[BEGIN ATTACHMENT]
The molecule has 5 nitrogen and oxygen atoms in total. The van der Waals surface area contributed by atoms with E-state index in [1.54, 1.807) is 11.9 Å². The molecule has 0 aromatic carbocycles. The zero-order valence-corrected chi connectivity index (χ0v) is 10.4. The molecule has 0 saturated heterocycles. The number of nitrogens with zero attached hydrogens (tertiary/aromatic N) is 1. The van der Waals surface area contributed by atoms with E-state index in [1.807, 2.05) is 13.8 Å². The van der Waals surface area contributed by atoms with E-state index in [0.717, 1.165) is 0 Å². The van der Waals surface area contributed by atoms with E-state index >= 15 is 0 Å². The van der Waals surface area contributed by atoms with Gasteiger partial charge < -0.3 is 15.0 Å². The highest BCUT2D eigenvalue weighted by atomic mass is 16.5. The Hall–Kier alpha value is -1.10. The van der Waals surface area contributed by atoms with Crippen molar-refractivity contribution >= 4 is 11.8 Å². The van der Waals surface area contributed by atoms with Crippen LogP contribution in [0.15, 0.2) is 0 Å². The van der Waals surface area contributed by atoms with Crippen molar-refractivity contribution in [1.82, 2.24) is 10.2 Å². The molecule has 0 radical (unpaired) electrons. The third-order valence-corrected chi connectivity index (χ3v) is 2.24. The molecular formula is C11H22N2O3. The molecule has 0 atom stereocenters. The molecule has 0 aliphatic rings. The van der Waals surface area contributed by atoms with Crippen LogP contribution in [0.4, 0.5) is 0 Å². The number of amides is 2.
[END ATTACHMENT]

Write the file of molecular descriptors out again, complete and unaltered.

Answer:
The molecule has 5 nitrogen and oxygen atoms in total. The van der Waals surface area contributed by atoms with E-state index in [1.54, 1.807) is 11.9 Å². The molecule has 0 aromatic carbocycles. The zero-order valence-corrected chi connectivity index (χ0v) is 10.4. The molecule has 0 saturated heterocycles. The number of nitrogens with zero attached hydrogens (tertiary/aromatic N) is 1. The van der Waals surface area contributed by atoms with E-state index in [1.807, 2.05) is 13.8 Å². The van der Waals surface area contributed by atoms with E-state index in [0.717, 1.165) is 0 Å². The van der Waals surface area contributed by atoms with E-state index >= 15 is 0 Å². The van der Waals surface area contributed by atoms with Gasteiger partial charge < -0.3 is 15.0 Å². The highest BCUT2D eigenvalue weighted by atomic mass is 16.5. The Hall–Kier alpha value is -1.10. The van der Waals surface area contributed by atoms with Crippen molar-refractivity contribution >= 4 is 11.8 Å². The van der Waals surface area contributed by atoms with Crippen LogP contribution in [0.15, 0.2) is 0 Å². The van der Waals surface area contributed by atoms with Crippen molar-refractivity contribution in [1.82, 2.24) is 10.2 Å². The molecule has 0 radical (unpaired) electrons. The third-order valence-corrected chi connectivity index (χ3v) is 2.24. The molecular formula is C11H22N2O3. The molecule has 0 atom stereocenters. The molecule has 0 aliphatic rings. The van der Waals surface area contributed by atoms with Crippen LogP contribution in [0.4, 0.5) is 0 Å². The number of amides is 2.